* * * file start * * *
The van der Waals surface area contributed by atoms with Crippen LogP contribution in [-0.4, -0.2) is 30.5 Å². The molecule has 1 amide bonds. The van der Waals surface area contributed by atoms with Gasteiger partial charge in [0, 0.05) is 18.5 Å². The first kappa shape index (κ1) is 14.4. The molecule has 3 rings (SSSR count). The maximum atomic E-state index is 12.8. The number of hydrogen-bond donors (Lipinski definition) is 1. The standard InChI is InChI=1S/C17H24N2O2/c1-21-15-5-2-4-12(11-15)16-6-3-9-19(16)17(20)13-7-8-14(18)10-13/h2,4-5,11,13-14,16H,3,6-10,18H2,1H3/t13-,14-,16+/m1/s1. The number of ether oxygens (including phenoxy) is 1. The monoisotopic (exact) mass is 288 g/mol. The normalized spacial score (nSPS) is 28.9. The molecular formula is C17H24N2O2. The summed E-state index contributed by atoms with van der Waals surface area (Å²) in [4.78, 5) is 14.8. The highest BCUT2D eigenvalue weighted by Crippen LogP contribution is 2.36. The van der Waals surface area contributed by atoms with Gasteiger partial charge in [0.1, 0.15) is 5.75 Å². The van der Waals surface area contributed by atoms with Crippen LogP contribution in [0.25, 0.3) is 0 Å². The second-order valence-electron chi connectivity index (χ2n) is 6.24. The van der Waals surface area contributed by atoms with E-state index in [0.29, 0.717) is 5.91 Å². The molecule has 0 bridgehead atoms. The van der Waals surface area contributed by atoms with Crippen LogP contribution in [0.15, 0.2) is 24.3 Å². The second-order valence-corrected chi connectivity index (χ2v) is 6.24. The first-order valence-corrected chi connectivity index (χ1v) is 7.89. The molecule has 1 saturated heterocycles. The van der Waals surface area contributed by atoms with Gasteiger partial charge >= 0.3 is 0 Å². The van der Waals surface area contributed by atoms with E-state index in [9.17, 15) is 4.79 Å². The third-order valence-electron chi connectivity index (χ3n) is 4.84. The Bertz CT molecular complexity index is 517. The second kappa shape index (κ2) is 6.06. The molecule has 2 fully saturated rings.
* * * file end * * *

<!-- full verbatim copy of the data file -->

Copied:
The van der Waals surface area contributed by atoms with Crippen LogP contribution in [-0.4, -0.2) is 30.5 Å². The molecule has 1 amide bonds. The van der Waals surface area contributed by atoms with Gasteiger partial charge in [0, 0.05) is 18.5 Å². The first kappa shape index (κ1) is 14.4. The molecule has 3 rings (SSSR count). The maximum atomic E-state index is 12.8. The number of hydrogen-bond donors (Lipinski definition) is 1. The standard InChI is InChI=1S/C17H24N2O2/c1-21-15-5-2-4-12(11-15)16-6-3-9-19(16)17(20)13-7-8-14(18)10-13/h2,4-5,11,13-14,16H,3,6-10,18H2,1H3/t13-,14-,16+/m1/s1. The number of ether oxygens (including phenoxy) is 1. The monoisotopic (exact) mass is 288 g/mol. The normalized spacial score (nSPS) is 28.9. The molecular formula is C17H24N2O2. The summed E-state index contributed by atoms with van der Waals surface area (Å²) in [4.78, 5) is 14.8. The highest BCUT2D eigenvalue weighted by Crippen LogP contribution is 2.36. The van der Waals surface area contributed by atoms with Gasteiger partial charge in [0.1, 0.15) is 5.75 Å². The van der Waals surface area contributed by atoms with Crippen LogP contribution in [0.25, 0.3) is 0 Å². The second-order valence-electron chi connectivity index (χ2n) is 6.24. The van der Waals surface area contributed by atoms with E-state index in [0.29, 0.717) is 5.91 Å². The molecule has 0 bridgehead atoms. The van der Waals surface area contributed by atoms with Crippen LogP contribution in [0.15, 0.2) is 24.3 Å². The second-order valence-corrected chi connectivity index (χ2v) is 6.24. The first-order valence-corrected chi connectivity index (χ1v) is 7.89. The molecule has 1 saturated heterocycles. The van der Waals surface area contributed by atoms with Gasteiger partial charge >= 0.3 is 0 Å². The van der Waals surface area contributed by atoms with E-state index in [9.17, 15) is 4.79 Å². The third-order valence-electron chi connectivity index (χ3n) is 4.84. The Bertz CT molecular complexity index is 517. The second kappa shape index (κ2) is 6.06. The molecule has 2 fully saturated rings.